National Catholic Register: Church muzzled by IRS on issues? No, church organizations say
WASHINGTON (National Catholic Register) – In June, the U.S. Internal Revenue Service put churches on notice for the 2006 campaign season. It said it would step up enforcement of its rules governing political participation by churches and other tax-exempt religious organizations.
So does this mean that bishops, priests and other Catholic leaders are in jeopardy of being muzzled in key political debates?
No, according to Tom Nash, director of special projects for Steubenville, Ohio-based Catholics United for the Faith. He said that Catholic organizations can speak out freely on political issues without fear of losing their tax-exempt status.
“The existing law allows church entities to still preach the gospel – to speak out on issues – without having to violate the law,” Nash said. “What is prohibited by the IRS is speaking out on a particular candidate, saying vote for this one or don’t vote for this one – naming names or explicitly taking sides.”
Concerns about a possible IRS “crackdown” against religious groups arose after the IRS announced its plan to ramp up enforcement of its Political Activity Compliance Initiative.
“While the vast majority of charities and churches do not engage in politicking, an increasing number did take part in prohibited activities in the 2004 election cycle,” IRS Commissioner Mark Everson said in a June 1 press statement. “The rule against political campaign intervention by charities and churches is long established. We are stepping up our efforts to enforce it.”
Churches and other nonprofit religious organizations qualify for tax-free status under the provisions of Sec. 501(c)(3) of the Internal Revenue Code.
Under the IRS’ interpretation of Sec. 501(c)(3), as set forth in IRS Publication 1828, religious organizations are allowed to take public positions on issues of concern but may not provide direct support to individual candidates or indicate that voters should vote for or against specific candidates.
The IRS does not ban religious leaders from endorsing candidates, but they must do so as individuals rather than as official representatives of their church or religious organization.
Churches may invite individual candidates to speak on church property and also may host candidate forums. But in both cases, a church must not appear to favor an individual candidate.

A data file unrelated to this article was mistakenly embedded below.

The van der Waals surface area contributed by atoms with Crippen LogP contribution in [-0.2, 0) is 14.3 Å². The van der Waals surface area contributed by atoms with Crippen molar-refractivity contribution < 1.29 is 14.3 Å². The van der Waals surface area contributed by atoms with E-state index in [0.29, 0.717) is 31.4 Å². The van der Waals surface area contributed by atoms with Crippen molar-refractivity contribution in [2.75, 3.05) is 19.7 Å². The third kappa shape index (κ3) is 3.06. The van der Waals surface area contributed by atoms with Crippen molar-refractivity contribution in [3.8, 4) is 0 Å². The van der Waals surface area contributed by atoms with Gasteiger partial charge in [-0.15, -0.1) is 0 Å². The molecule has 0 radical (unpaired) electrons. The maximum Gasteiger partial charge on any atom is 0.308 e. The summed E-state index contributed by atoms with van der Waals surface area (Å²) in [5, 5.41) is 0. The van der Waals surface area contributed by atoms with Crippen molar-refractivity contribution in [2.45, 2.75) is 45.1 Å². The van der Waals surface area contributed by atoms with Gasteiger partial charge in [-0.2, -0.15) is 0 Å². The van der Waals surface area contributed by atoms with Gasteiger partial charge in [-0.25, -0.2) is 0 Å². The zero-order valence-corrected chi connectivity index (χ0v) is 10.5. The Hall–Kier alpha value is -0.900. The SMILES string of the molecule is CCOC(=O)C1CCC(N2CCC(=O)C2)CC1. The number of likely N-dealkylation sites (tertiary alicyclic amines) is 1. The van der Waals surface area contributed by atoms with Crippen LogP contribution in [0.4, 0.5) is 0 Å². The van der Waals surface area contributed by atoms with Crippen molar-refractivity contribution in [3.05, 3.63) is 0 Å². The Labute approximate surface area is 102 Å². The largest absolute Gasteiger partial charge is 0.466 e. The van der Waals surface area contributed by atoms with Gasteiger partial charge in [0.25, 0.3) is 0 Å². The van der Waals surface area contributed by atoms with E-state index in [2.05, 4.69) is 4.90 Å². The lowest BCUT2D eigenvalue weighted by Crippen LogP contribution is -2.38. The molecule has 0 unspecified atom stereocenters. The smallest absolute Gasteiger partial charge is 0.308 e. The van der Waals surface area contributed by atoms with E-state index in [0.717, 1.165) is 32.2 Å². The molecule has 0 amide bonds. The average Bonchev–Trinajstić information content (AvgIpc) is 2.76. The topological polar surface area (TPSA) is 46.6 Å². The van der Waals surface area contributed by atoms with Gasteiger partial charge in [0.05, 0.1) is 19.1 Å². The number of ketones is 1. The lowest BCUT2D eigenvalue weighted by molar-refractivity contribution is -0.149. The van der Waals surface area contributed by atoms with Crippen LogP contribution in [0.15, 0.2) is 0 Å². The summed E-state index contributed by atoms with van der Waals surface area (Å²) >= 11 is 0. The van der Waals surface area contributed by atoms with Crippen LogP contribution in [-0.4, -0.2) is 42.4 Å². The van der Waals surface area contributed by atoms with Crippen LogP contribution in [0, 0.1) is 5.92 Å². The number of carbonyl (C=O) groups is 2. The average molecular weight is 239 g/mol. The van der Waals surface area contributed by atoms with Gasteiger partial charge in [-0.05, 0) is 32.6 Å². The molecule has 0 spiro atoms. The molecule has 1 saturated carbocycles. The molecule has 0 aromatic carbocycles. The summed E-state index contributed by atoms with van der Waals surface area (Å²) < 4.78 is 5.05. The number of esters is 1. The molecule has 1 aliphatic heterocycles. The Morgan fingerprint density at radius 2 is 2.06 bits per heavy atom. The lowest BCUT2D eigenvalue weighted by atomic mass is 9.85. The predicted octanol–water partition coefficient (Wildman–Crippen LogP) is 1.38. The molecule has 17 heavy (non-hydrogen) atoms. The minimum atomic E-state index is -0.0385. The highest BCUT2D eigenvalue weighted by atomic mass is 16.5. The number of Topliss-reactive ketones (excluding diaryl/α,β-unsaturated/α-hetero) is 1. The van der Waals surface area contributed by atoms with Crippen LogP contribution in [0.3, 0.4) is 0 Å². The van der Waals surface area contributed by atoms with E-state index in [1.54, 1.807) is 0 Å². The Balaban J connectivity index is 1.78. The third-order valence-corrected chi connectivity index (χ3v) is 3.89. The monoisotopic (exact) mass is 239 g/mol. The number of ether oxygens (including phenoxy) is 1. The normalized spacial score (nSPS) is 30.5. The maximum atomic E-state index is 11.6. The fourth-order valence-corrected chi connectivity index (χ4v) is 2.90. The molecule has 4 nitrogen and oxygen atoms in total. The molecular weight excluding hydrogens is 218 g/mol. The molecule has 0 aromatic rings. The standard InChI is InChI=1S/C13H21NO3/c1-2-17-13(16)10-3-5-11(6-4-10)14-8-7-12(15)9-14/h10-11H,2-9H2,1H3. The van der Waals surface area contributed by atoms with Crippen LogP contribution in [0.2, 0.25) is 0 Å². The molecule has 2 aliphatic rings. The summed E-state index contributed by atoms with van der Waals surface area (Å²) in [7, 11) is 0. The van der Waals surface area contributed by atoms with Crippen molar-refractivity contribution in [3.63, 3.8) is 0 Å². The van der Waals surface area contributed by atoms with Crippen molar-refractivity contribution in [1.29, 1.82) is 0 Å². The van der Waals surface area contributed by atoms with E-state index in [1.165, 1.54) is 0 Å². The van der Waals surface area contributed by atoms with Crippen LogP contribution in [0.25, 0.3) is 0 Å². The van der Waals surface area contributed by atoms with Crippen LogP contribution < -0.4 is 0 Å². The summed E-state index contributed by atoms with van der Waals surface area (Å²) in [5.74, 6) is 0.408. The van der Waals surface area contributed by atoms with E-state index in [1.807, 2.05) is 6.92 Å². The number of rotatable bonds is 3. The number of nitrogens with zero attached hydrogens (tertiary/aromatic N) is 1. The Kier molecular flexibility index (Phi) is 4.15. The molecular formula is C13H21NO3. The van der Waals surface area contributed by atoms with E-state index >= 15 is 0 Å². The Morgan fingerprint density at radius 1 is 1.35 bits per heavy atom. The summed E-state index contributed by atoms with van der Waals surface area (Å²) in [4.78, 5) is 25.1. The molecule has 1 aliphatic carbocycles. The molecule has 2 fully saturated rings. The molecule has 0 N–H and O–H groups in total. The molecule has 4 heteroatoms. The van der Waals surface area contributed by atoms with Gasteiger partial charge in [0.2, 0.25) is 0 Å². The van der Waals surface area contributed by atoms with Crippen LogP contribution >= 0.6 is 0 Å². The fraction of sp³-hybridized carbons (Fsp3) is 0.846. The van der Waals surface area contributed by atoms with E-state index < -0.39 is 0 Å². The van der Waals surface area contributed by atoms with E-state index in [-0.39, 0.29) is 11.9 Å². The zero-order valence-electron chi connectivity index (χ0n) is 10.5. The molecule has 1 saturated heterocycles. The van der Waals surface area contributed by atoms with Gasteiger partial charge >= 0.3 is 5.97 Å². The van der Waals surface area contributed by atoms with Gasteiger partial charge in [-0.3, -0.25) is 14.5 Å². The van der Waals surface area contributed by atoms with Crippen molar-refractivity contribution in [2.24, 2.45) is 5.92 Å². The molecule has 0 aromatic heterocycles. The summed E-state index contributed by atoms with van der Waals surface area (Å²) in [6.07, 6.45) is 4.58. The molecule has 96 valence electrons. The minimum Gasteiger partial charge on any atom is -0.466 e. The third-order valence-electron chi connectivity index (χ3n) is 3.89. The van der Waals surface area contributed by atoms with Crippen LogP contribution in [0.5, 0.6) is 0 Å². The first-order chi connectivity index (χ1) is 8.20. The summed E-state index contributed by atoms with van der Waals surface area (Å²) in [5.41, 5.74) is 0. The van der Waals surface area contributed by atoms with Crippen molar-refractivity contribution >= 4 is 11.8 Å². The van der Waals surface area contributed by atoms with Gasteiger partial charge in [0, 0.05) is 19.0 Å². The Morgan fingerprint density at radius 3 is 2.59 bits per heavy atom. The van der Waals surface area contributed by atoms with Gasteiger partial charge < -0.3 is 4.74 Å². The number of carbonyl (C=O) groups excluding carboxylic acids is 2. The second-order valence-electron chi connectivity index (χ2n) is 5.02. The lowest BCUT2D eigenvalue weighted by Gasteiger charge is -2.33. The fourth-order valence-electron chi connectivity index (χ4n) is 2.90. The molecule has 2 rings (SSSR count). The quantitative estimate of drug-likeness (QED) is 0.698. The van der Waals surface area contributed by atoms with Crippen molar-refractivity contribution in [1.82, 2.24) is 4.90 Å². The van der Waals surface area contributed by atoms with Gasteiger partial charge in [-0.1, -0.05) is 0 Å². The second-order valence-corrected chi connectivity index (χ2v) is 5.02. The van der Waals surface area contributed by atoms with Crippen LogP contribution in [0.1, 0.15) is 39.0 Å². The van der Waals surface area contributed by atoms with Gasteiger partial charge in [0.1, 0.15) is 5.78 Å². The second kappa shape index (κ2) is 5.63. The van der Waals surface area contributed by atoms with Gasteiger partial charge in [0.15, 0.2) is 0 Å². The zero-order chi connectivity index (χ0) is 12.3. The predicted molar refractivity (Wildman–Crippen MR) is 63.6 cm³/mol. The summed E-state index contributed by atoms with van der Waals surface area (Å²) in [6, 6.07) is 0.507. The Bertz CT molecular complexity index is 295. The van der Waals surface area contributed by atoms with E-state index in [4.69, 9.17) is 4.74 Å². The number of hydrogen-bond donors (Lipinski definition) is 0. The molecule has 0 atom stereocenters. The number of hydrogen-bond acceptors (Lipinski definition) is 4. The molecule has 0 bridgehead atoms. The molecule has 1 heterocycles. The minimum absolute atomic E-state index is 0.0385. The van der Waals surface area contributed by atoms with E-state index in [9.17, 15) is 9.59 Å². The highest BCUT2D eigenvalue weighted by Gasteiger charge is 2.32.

A range of penalties can be imposed for violations of the IRS rules. The most significant is the loss of tax-exempt status.
The IRS has not modified these rules for the current election cycle. But it has increased enforcement through the Political Activity Compliance Initiative by launching investigations of alleged violations earlier in the election year and by increasing the number of investigators.
In 2004, Americans United for the Separation of Church and State called for an IRS investigation of Bishop Michael Sheridan of Colorado Springs, Colo., after Bishop Sheridan published a pastoral letter saying that Catholics should vote against candidates who support abortion, euthanasia and embryonic stem-cell research.
Barry Lynn, the organization’s executive director, said in a May 2004 press release that Bishop Sheridan was “using a form of religious blackmail to steer votes toward the GOP.”
In an interview this month with the National Catholic Register, Lynn said he was pleased that the IRS was stepping up enforcement of its rules on political activity by churches and religious organizations.
“I think that disposing of these complaints and taking them seriously is a very important step,” said Lynn.
The pro-abortion lobby group Catholics for a Free Choice, which has been denounced by the U.S. bishops’ conference for falsely claiming to be an authentically Catholic organization, filed complaints with the IRS in 2004 against Archbishop Raymond Burke of St. Louis and Archbishop Charles Chaput of Denver.
Neither Archbishop Chaput nor Archbishop Burke named specific candidates in the 2004 elections that Catholics should vote for or against. But the pro-abortion activists claimed the archbishops had violated IRS rules by their forceful assertions that Catholic voters should vote for pro-life candidates and against candidates who support abortion and other anti-life positions.
Asked by the National Catholic Register about the outcome of complaints filed in 2004 against Catholic organizations, IRS spokesman Bruce Friedland said via e-mail that Sec. 6103 of the Internal Revenue Code prohibits disclosure of such information.
But it appears the IRS concluded that the 2004 complaints against the three Catholic bishops had little merit. St. Louis archdiocesan spokesman Tony Huenneke said the archdiocese had not been contacted about the issue, and Bishop Sheridan told the National Catholic Register Aug. 11, “We never heard from the IRS.”
Jeanette De Melo, director of communications for the archdiocese of Denver, said that the archdiocese has a policy of not commenting on whether the IRS has contacted the archdiocese about such complaints. In any case, De Melo said, “We’re still ...
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